From: Mike Dougherty (firstname.lastname@example.org)
Date: Fri Mar 14 2008 - 08:47:29 MDT
On Fri, Mar 14, 2008 at 1:15 AM, Lee Corbin <email@example.com> wrote:
> Ah. Here you mean not only the computer science "shared memory"
> but real human type shared memory.
Yes. Though strained, I don't know what other analogy to use because I am
assuming the merging of states isn't feasible for discussion unless we're
talking about uploaded brains. I guess you could plan for some convoluted
chemistry and physical manipulation of meat, but that seems too icky for
discussion. :) I expect that the uploaded person will be software running
on top of some general virtual person hardware. If so, there will be no
direct way to experience whether your memories are retrieved through a GLUT
or somehow recreated on-the-fly from templates (something like
compression/decompression of a world of context to a few relevant bits that
can be used to reconstruct a most-likely scenario that we believe to be a
> > and a context switch back will appear to those inhabiting the suspended
> > environment that the results of those independent threads have been
> > computed instantly.
> That's not very clear, IMO. With ordinary raw threads or processes
> running on a computer, sure, one moment the process has access to
> data structures X and Y, and the next, equal access to Z. But that
> entirely ignores the knotty problem of how memories are added to
> people, as you say "instantly".
what makes "ordinary raw thread" different inside your PC, in a computronium
Jupiter Brain or the entire detectable universe? I don't mean this to be a
rhetorical question. Given my previous paragraph (this post) - I would like
you to describe what makes PC threads, their equivalent analogue for the
software mind running on virtual human hardware and the real-world mechanism
(whatever it might be)
> Normally each new experience you have is immediately compared
> on some sort of salience measure to everything else that has ever
> happened to you, i.e., to all your other memories. That's why you
> are "reminded" of things, some of which happened a long time ago.
> Now if you get enough new experiences, the new memories that
> are generated are slowly integrated into all your existing ones.
> The computer analogy seems a little strained here, at least with
> the kinds of algorithms we have today running on our machines.
Now I have a greater appreciation for the trouble you see with close copies
not being close enough to merge. If the salience measure for two different
copies were sufficiently far apart that one would find a new fact compatible
with prior experience enough to learn it while the other was unable to
accept the new information because it was incompatible with prior
experience. In an extreme case we could construct a scenario where the two
copies were lead to believe completely incompatible beliefs (eg: religious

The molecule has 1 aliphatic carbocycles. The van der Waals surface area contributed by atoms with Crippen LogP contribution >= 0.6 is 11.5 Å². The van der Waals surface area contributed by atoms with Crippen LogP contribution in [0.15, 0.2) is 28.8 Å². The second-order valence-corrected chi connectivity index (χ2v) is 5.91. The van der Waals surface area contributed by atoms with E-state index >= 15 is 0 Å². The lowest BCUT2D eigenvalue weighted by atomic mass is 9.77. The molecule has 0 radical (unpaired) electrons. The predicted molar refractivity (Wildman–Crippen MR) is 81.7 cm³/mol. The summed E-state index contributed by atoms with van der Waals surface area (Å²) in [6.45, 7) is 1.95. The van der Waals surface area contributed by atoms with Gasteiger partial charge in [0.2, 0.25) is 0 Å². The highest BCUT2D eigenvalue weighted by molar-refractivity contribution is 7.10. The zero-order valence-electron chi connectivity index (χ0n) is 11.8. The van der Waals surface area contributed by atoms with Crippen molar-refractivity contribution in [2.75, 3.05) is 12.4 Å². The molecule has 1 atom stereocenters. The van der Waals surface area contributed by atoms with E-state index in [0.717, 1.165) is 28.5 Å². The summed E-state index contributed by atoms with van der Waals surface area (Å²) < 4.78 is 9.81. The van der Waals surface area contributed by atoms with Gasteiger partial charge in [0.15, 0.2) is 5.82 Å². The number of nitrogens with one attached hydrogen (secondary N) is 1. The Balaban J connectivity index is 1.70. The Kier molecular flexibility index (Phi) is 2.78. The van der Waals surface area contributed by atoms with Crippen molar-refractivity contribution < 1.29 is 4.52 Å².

We may need to evolve some method of dealing with this. My guess would be
that our normal memory pruning mechanism could be employed to simply
erase/suppress any incompatibilities. There is evidence (of varying
effectiveness) to suggest that sleep facilitates mental housekeeping. There
is also evidence of psychological defense mechanisms will artificially
create memories to block recall of traumatic events.
Perhaps the reintegration process will involve vetting what experience to
keep from the copy? If you spawn a LeeCorbin_EmptyTrash process, it might
not require the vast knowledgebase of your entire history (possibly only
the history of events since the last time it was invoked) Now this
task/process believes itself to be be LeeCorbin (so far as you would only
authorize such process to an implicit trust as yourself) After this
sub-self has fulfilled its reason for existing and you have verified
success, you may choose to reintegrate the complete experiential record of
that process. In that case, you should have just done the task directly.
At the opposite extreme, you don't subsume any of the experience because you
are confident there is minimal novel experience associated with that task.
The degree to which you care about the experience is probably related to how
much of your Self you originally invested in the creation of the
I realize this isn't exactly a copy or close duplicate (per the subject
line) - Would you call a clone that has _only_ the last 2 minutes of
task-specific knowledge to be a copy? Would you call it a completely
different identity? I think this question comes out of the discussion about
what makes an identity: the model predicting their behavior, or the memory
of prior situations? (tough call because past events are often the raw data
upon which the model is based) Is it possible to observe that I choose blue
rather than red in 100 instances, so you remember only that I prefer blue -
then delete your memory of the 100 instances and retain only the knowledge
that I prefer blue? Upon my next choice will you be able to assess that I
made a characteristic choice of blue? Is there any value to incur the
storage overhead of recording the details of every one of those 100 prior
instances? How much memory optimization do we already perform, that we will
need to be able to do in an uploaded state? Again, I apologize for the
strained computer analogy - but I continue to assume the most logical way
any of these copies exist is after uploading.
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